With 100 percent precincts reporting, 50.1 percent of voters, or 21,525, consented to the four-year tax, expected to generate $492 million, while 49.9 percent, or 21,446 voters, voted against it. Nearly 11 percent of Cobb's registered voters cast ballots in Tuesday's election.
"It's going to improve the infrastructure, we'll improve our roads, public safety, parks and facilities, and Cobb County will continue to be the best place to live, work and play. We're just very, very excited," Rose Wing, chair of the pro-SPLOST group Citizens for Cobb's Future, said after all of Tuesday's votes were tallied.
Cobb County Chairman Tim Lee said that with a referendum such as Tuesday's, only the Elections Board could call for a recount. He said no automatic recount is issued, such as in a candidate race when an election comes within 2 percent.
Only 36,449 voters turned out on a rainy Tuesday to cast their ballot, Cobb Elections officials said. During the early voting period, which began Feb. 21, a total of 6,522 votes were cast for a total of 42,971 votes.
Cobb now has 392,598 active voters, Cobb Elections Director Janine Eveler said.
Eveler said provisional and overseas ballots would not be added until after Friday, but Lee said he does not expect those ballots to change the outcome of Tuesday's election.
"It was a very, very close vote, obviously, and we appreciate the victory that was presented to us. But in recognizing that it was close, we will have to take that into consideration when we are moving forward with our 2012 and 2013 budgets," Lee said.
Lance Lamberton, president of the anti-SPLOST group Cobb County Taxpayers Association, said: "It's very, very hard to defeat a campaign that raised a quarter of a million dollars to pass a SPLOST. We think this is the wrong prescription for Cobb County. We really do need tax relief and we really question very seriously the appropriateness of the spending package that's in this SPLOST."
Throughout the night, members of both groups anxiously watched as returns came in, which at times showed a margin of less than 10 votes.
Members of Citizens for Cobb's Future hosted an election night party in The Pub of the Hilton Marietta Conference Center, and welcomed close to 150 supporters throughout the night, Wing said. Some of those in attendance included Lee, Cobb County Manager David Hankerson, Cobb Support Services Agency Director Virgil Moon, Kennesaw Mayor Mark Mathews, Marietta City Councilman Van Pearlberg, pollster and columnist Matt Towery, Cobb Chamber of Commerce COO Demming Bass, attorney Chuck Clay of Marietta law firm Brock & Clay and economist Roger Tutterow.
"I voted yes because I'm a private property homeowner and a realtor," Donna Rowe of Marietta, also a member of the Cobb County Development Authority, said during the Citizens for Cobb's Future gathering. "If it doesn't pass, we need fire trucks, we need pot holes repaired, and who's going to pay? Homeowners. If we have to raise the millage rate, we don't have a vote. This is a more democratic process, and the taxes aren't being raised - they're staying the same."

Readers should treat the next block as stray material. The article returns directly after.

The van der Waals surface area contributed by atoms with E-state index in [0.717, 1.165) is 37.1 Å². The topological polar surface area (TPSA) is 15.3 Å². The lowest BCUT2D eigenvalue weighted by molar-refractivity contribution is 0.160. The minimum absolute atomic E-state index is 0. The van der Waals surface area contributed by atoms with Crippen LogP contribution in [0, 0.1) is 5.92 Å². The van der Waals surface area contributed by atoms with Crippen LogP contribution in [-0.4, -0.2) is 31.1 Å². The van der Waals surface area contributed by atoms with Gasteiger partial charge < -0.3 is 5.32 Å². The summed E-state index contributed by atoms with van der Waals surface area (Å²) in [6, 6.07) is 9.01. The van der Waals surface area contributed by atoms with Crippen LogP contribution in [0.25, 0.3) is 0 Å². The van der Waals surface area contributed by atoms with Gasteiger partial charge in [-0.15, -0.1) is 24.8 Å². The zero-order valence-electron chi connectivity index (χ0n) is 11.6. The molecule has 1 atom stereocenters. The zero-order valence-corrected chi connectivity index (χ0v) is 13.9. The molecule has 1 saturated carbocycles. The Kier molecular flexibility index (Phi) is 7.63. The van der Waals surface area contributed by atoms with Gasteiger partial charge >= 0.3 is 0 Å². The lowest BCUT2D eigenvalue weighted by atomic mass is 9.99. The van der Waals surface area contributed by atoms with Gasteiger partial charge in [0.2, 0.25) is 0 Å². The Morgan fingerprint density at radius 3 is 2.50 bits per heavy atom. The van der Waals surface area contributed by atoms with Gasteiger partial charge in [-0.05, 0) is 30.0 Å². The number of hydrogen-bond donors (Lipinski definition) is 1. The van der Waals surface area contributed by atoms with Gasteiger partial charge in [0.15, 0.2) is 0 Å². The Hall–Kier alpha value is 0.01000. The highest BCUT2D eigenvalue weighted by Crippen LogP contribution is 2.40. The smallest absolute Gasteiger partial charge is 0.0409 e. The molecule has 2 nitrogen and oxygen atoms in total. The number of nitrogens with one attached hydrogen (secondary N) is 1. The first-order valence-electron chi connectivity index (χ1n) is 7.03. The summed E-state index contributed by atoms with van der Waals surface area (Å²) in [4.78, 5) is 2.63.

Over at Rocco's Pub on Roswell Road near the Big Chicken in Marietta, Lamberton's group paired with the Georgia Tea Party and other residents opposed to the 2011 SPLOST to view election results. Nearly 40 residents attended the gathering.
Georgia Tea Party board member Tom Maloy of Powder Springs said the passage of the county SPLOST will not bode well for the Regional Transportation SPLOST, which is up for a vote in July 2012, and that residents can likely expect an increase in property taxes to pay for the projects approved by voters Tuesday.
"We will likely see property taxes increase because we will have more infrastructure and won't have the money in the general fund to maintain it," Maloy said. "The problem we face now is that the county has cut out maintenance and delayed maintenance so now the county has to rely on the SPLOST to maintain buildings. I'm going to watch this SPLOST more closely and if it isn't more transparent than the one we're in now, we're going to find out why. If you say you're going to do a project, you better do it. That's not the case with the '05 SPLOST. If you want the federal government to cut its spending, you have to demand that county, state and local governments be responsible as well and Cobb has not shown they are, so far. This is a prime example of government waste."
On Dec. 14, county commissioners agreed, 4-1, to put the referendum to voters.
Northwest Cobb Commissioner Helen Goreham dissented, saying, "We have been far too dependent on SPLOST for years to address the financial infrastructure for our county."
Voters stayed their historical course in approving the SPLOST vote. Indeed, Cobb voters have approved four of county government's five SPLOST referendums since 1985, and have paid the penny-on-the-dollar sales tax for 20 of the last 25 years. All together, the tax has generated about $1.6 billion for the county.
But Cobb voters halted the tax one time, in November 2000, which was also a presidential election. At that time, the county's proposed SPLOST for parks and sidewalks failed when about 53 percent of voters rejected it.
In 2005, the county's SPLOST passed by a mere 117 votes out of nearly 40,000 ballots cast.
The county schools also have their own special sales tax program. Since 1998, all three of those referendums have passed handily, at least in part because the Cobb school district alone employs 15,000 people.
The school systems are now in year three of a five-year SPLOST, which accounts for one of the 6 percent in sales tax that consumers pay on goods bought in Cobb.
The schools' SPLOST III, which will sunset on Dec. 31, 2013, is now projected to bring in about $586 million over its life, down 26 percent from its original projections due to the economic downturn.
MDJ News Editor Kim Isaza contributed to this report